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Maledetti Paduli: a Participatory Landscape Planning Project in Southern Italy
This participatory process started in August 2003 in a small town of the Salento area, on the Eastern-most tip of Italy. The final objective of this project was to carry out an Integrated Urban Regeneration Project among neighbor towns in order to revive a vast decaying rural area called the “Paduli” through the active participation of residents, people coming from other parts of Italy, professionals from different areas of expertise, local associations, institutions and Town Administrations. The project has been recently selected as a master plan of the new Apulia Regional Landscape Plan.
San Cassiano di Lecce, with about 2,200 residents, is a small town located in the southern part of Italy, in the Apulia Region, halfway from the provincial capital of Lecce and Santa Maria di Leuca, the extreme Eastern cape of the peninsula. This area has been undergoing a decline in population due to a constant emigration process which started in the sixties and is ongoing with the so-called “brain-drain”. Around the town, a vast multi-municipal rural area, mainly consisting of olive tree groves, covers a surface of about 5,500 hectares and represents a potential landscape resource as well as a biodiversity oasis. Long ago this area was structured as a landed estate, while now it is composed of some fragmented land tracts, many of which are abandoned.
Problems and Purpose
This area is sparsely populated and is somehow ignored by big urbanized centers. Also, being located in the inner part of Salento, it is not included in the usual coastal touristic circuits.
This Urban Regeneration Project started with the goal of stimulating the community in a creative and participatory way in order to explore and identify the potential resources of the town of San Cassiano, its strong relationship with nature, its multifaceted identity and contrasts. At the beginning, promoters didn’t set mandatory goals. Instead, the promoting association LUA based the process on experimentation and self-organization, letting the process evolve autonomously without any constraints.
Originating Entities and Funding
This initiative was commissioned by the City of San Cassiano and was organized and managed by LUA (Open Urban Laboratory). LUA is a cultural association located in San Cassiano whose aim is to enhance participatory urban planning through visual and creative processes and interaction: different members of the community interact and communicate about their feelings, emotions, and perceptions through community art projects (like videos, art, theater workshops). At the end of the process, there is a final event where their work is exhibited publicly in order to make people reflect on the potential resources of the community. The Town Administration funded the whole project.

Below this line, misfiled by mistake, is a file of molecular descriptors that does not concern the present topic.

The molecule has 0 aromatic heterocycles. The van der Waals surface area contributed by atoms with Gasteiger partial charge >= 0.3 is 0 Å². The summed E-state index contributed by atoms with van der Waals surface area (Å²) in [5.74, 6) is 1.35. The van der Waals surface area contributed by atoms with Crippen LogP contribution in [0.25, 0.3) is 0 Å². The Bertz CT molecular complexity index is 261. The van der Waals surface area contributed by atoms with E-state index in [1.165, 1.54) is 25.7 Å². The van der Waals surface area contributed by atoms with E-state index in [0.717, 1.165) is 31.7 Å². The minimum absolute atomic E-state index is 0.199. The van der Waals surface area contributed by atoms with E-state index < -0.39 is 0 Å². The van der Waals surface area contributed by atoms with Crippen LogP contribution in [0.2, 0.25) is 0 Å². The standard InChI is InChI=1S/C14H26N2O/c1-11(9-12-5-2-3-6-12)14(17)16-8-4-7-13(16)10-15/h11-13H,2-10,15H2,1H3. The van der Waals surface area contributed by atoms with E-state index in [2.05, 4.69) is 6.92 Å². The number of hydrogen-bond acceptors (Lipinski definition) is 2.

The process was open to anyone interested in it. Participants freely chose to start the process by analyzing the theme of “Identity”. At the beginning, the advertisement system relied mostly on word-of-mouth and e-mails. Later on, the news spread and attracted more participants through posters and direct contact. Also, promoters changed their role and took part to the workshops as common participants.
It is difficult to quantify exactly the number of residents participating in these initiatives. The degree of participation varied among citizens: from those who engaged actively in research, to those who participated passively or simply helped during the last day. In general, though, residents got more and more attracted by the workshop, involving, for example, architects, sociologists, experts of communication, Environmental Science graduates, musicians, directors, agronomists, journalists, painters and photographers, etc.
As the process went on and the proposal of creating a park in a broader area emerged, other professional figures and institutions joined the process: Town Administrations, local associations, the University of Lecce, the Academy of Art, and the Academy of Music were involved.
Deliberations, Decisions, and Public Interaction
Most of the work took place in the Ducal Palace, offered by the local Administration. LUA activated a process consisting of three main stages; each stage in tun consisted of three phases: a planning phase where participants chose the theme and the initiative was firstly promoted and advertised; a second phase of participatory research, and a final stage consisting of exhibitions and media coverage.